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Cultural heritage may be a large component in telling a life story, but the core of an individual is the human aspect – sorrow and joy, fear and courage, adversity and triumph, grief and healing, etc.  It is that aspect that is relatable, regardless of passage of time and cross-cultural differences.

Stories, music and art offer common human spirit denominators.  These two videos became viral, because they created a global resonance:

Where the Hell is Matt? http://www.youtube.com/watch?v=zlfKdbWwruY&feature=related

Eric Whitacre’s Virtual Choir – “Lux Aurumque”  http://www.youtube.com/watch?v=D7o7BrlbaDs

A good biographer understands that telling a life story should be holistic, non-judgmental and balanced – culture, friendship, loss, adventures, growth, faith, wisdom, lessons, etc. 

Every person’s life story, without exception, will affect every person who reads it. 

Tell your story.  Affect the world.

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“If Galileo had said in verse that the world moved, the inquisition might have let him alone.” -Thomas Hardy

Before printed literature was available, spoken poetry was used to convey information, stories and prayers.  Samuel Taylor Coleridge described poetry as “the best words in their best order.”  He should know. 

Poetry has evolved over the centuries, reflecting the changing times in attitudes and perspectives, and the growth of spirit.  Poets draw “outside the lines,” creatively expressing alternate realities and contexts of thought and emotion.  They are rebels in the literary world. 

Geoffrey Chaucer’s prose in “The Canterbury Tales” caused quite a stir in his time, because he dared to write in his native language of Middle English, as opposed to the classical languages.  Walt Whitman introduced “free verse poetry” with his “Leaves of Grass,” then Lewis Carroll and e e cummings took that literary ball and carried it even further, creating new configurations of verse and vocabulary.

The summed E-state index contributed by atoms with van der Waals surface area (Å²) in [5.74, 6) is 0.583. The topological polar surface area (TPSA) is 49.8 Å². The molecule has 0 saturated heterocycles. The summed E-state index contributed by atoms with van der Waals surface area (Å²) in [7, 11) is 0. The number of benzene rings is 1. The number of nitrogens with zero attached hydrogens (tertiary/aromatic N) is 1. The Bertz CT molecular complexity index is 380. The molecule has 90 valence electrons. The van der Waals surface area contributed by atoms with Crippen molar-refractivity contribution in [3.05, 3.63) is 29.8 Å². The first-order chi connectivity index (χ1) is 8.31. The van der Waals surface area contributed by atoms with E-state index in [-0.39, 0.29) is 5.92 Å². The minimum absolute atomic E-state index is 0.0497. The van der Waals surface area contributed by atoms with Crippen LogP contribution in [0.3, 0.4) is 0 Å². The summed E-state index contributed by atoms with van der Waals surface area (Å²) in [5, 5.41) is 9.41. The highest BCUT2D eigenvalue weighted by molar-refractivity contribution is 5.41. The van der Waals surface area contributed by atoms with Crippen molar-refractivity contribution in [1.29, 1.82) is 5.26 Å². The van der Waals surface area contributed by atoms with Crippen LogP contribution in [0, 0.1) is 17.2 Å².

Whether it’s the chilling words of Edgar Allan Poe (“Till the dirges of his hope that melancholy burden bore, Of Never—nevermore”), the sardonic humor of Ogden Nash (“God in his wisdom made the fly, And then forgot to tell us why”), the spiritual musings of Kahlil Gibran (“The soul walks not upon a line, neither does it grow like a reed.  The soul unfolds itself, like a lotus of countless petals”), or the whimsical, motivational writings of Theodor Seuss Geisel aka Dr. Seuss (“You have brains in your head. You have feet in your shoes. You can steer yourself any direction you choose.), poetry can alter your perception.

April was established as National Poetry Month by the Academy of American Poets to, among other things, highlight the legacy and ongoing achievement of American poets, introduce more Americans to the joys of poetry, and to have poetry play a more integral role in the school curriculum.

Sonnets, haikus, limericks, rhythm and rhyme, and slam poetry can all be celebrated in a variety ways this month, including:

  • On April 14, 2011, join others around the country and carry a poem in your pocket.
  • Download the PoemFlow app for your iPhone or iPod Touch, where a new poem will appear each day, the text flowing across and down the screen in harmony with the poem’s heartbeat.  Each poem is accompanied by historical trivia and contextual information:  http://www.poemflow.com

Do you have a favorite poet?

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